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County disputes notion that new courthouse solar panels are waste of money

Solar panels on the roof will cost nearly $1.5 million.
Construction of the new Multnomah County Courthouse.

PORTLAND, Ore. -- The new Multnomah County Courthouse isn't even built yet and it's already taking heat.

Solar panels on the roof will cost nearly $1.5 million. Willamette Week reported it could take 109 years before they start paying for themselves.

A county spokesperson says those figures are not accurate.

“They are telling me it is a 40-year payback period not 109 years,” said Multnomah County Spokesperson Mike Pullen.

Pullen says there are a lot of things to consider. More than just the energy the panels generate and how much they cost.

“They said the building itself is shorter because you don't need as much space for the mechanical systems between the floors, so that is the more complicated story we are working to tell.”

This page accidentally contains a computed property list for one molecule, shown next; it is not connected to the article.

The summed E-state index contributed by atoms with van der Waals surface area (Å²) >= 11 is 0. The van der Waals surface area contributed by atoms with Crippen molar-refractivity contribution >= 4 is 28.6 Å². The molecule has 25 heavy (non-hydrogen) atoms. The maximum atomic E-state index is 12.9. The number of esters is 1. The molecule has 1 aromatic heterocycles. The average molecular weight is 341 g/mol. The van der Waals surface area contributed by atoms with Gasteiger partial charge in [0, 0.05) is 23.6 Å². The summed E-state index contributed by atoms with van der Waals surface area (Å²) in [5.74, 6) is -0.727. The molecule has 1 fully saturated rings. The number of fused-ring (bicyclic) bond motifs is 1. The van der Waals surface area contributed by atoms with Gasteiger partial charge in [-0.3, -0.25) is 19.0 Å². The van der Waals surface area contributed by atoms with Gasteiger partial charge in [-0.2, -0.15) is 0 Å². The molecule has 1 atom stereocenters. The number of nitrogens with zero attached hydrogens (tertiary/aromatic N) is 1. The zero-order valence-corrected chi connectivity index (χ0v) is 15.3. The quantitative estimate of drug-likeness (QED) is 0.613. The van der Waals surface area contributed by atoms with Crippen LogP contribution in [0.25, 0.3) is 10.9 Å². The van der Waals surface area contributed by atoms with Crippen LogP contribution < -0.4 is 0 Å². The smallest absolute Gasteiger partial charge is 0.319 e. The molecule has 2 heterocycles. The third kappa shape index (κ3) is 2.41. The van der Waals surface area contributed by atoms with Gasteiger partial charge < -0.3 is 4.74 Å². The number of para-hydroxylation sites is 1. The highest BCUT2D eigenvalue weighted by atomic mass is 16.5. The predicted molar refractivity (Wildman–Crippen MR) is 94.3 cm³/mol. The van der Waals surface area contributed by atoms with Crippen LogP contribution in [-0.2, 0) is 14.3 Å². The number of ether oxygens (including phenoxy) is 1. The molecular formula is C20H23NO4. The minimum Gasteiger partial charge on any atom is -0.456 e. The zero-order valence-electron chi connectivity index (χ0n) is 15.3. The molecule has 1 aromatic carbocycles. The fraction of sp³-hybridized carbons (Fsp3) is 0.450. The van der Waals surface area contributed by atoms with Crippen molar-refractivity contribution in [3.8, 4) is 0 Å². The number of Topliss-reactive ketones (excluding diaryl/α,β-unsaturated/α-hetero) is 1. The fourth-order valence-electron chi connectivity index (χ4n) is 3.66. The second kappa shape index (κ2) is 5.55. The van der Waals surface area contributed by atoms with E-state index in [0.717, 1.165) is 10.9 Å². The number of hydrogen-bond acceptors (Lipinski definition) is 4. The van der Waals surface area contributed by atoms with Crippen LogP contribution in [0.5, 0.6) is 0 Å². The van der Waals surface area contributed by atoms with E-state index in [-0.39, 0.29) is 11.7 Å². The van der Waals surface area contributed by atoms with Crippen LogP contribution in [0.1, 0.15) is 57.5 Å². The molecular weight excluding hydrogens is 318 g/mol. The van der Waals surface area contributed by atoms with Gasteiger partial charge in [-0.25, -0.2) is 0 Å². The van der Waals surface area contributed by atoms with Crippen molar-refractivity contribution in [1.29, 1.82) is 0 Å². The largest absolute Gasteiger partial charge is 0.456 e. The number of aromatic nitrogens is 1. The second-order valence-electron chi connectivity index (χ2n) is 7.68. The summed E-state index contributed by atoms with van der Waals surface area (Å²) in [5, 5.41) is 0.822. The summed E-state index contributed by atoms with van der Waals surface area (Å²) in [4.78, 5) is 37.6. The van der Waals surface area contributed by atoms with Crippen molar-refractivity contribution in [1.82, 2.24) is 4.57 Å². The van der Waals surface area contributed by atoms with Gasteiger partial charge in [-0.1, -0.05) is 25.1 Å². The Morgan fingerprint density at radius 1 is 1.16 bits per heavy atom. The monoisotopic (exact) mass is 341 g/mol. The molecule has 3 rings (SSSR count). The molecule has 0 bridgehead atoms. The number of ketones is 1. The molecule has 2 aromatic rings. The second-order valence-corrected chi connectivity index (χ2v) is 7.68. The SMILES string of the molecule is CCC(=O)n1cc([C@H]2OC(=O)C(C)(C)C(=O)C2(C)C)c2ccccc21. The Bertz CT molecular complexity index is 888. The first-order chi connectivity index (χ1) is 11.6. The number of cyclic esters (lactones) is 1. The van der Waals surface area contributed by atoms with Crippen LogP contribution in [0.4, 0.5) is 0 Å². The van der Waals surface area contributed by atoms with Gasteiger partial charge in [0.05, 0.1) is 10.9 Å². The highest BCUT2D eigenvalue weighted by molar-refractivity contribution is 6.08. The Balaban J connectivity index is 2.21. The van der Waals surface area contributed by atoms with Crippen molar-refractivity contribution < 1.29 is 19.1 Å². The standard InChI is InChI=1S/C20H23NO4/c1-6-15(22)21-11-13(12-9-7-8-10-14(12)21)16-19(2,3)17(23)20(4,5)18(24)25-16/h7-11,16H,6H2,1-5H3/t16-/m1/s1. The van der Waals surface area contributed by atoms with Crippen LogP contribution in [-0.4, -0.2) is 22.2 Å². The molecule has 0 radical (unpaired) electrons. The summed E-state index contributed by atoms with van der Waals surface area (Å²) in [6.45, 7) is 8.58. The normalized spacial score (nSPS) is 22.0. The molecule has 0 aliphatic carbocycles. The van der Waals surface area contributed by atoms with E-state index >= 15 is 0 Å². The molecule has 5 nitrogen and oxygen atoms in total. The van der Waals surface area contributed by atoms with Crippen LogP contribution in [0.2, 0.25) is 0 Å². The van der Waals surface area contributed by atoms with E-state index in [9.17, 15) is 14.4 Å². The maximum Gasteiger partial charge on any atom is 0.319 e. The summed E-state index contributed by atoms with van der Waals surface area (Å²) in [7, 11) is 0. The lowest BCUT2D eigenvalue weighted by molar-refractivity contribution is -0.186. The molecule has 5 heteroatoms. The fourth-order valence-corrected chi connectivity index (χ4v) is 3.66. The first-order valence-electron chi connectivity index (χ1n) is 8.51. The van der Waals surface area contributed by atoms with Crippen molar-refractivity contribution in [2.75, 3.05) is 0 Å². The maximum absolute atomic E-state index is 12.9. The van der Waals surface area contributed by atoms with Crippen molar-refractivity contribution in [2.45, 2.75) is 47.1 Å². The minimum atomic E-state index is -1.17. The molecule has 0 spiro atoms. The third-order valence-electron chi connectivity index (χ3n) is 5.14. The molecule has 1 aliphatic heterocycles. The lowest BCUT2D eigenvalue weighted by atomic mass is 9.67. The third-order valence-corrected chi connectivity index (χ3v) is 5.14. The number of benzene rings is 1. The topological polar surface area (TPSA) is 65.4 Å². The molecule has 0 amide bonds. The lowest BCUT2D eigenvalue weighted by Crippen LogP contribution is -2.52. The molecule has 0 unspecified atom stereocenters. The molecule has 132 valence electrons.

Pullen says the panels are part of an overall green energy design. And even though PGE’s downtown grid can't accept excess energy they generate, it won't go to waste.

“We figured out a way to power the Hawthorne Bridge, which is a county facility next to the courthouse, so now the Hawthorne Bridge power will come from the roof of the courthouse,” said Pullen.

Some tax payers we talked to say they are glad the county is investing in green technology.

“It might be the kickstart to get things rolling in the right direction,” said Brandon Lee.

But others are now questioning if it is really cost effective.

State law does require public buildings be built with 1.5 percent of the budget going towards green technologies. Pullen says they did exceed that requirement with plans for this building.